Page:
Israeli Army Leaves Gaza

Palestinians wave national flags and yellow Fatah flags to celebrate the Israeli army pullout from Gaza near the former Jewish settlement of Netzarim on the outskirts of Gaza City, Sunday Sept. 11, 2005. (AP Photo/Adel Hana)
AP
Flames shot skyward from four abandoned synagogues in the Gaza Strip on Monday, as thousands of celebrating Palestinians thronged through former Jewish settlements and headed straight for the only buildings left standing.

At Neve Dekalim, gunman from several militant factions stormed through after Israeli soldiers left Monday morning, completing the Gaza pullout. Some Palestinians planted a flag from the ruling Fatah movement on the roof of a rabbinical college for Jewish settlers, as others set a fire inside.

The synagogue in the isolated settlement of Morag in southern Gaza was set ablaze minutes after hundreds of Palestinians stormed in.

"They (Israelis) destroyed our homes and our mosques," said a man who gave his name only as Abu Ahmed. "Today it is our turn to destroy theirs."

The synagogues were a focus of Palestinian anger after 38 years of Israeli occupation, primarily because they were among the only buildings left standing. Shortly after removing the last of the settlers two weeks ago, Israel sent in bulldozers to level the houses, leaving only a few public buildings and the synagogues.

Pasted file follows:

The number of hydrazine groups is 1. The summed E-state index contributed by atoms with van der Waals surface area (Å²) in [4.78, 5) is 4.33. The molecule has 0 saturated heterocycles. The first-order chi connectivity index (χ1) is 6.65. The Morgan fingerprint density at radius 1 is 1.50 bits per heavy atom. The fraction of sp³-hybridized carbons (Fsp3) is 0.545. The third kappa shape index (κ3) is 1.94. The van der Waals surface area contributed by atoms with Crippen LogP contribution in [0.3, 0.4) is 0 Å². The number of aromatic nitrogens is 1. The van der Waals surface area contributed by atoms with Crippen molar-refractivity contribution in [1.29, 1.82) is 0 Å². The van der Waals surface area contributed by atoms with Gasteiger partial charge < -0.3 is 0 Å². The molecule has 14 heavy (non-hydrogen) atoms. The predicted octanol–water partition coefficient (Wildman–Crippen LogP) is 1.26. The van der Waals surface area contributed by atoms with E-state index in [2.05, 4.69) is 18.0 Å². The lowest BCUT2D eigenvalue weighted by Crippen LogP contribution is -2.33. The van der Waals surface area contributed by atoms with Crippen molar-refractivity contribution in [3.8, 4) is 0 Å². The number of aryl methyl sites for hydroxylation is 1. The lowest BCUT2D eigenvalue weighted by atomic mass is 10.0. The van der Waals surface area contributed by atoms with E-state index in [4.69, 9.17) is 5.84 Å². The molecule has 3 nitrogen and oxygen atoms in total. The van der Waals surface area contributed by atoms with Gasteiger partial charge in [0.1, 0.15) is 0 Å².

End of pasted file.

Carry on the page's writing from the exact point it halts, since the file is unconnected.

In Netzarim, the synagogue was on fire before dawn, with bright orange flames leaping through the roof and the walls.

Helpless Palestinian police stood by and watched, admitting they were outnumbered by the crowds and had little motivation to stop them. An officer who refused to give his name said: "The people have the right to do what they are doing."

Israel TV said crowds of Palestinians entered Kfar Darom in central Gaza and set several fires, including in the synagogue.

As they left their homes last month, the settlers took the sacred Torah scrolls from their synagogues, as well as prayer books and other holy items - symbolizing the end of the use of the buildings as houses of prayer.

Last year Israel's Cabinet ruled the buildings would be torn down. Since the evacuation of the settlers, however, rabbis mounted a high-profile campaign to save the buildings, demanding the government see to it that they would be protected by the Palestinians or by international organizations. On Sunday, the Israeli Cabinet reversed itself, voting not to destroy the synagogue buildings.

The Palestinians refused to protect them, saying they wanted nothing that symbolized the occupation to remain. Early Monday, Palestinian leader Mahmoud Abbas said the structures would be dismantled like all the others.

"They left empty buildings that used to be temples, but they removed all the religious symbols, and they are no longer religious places," he said.

The United States issued a statement criticizing the Israeli change of policy, complaining that it put the Palestinians in a position "where it may be criticized for whatever it does."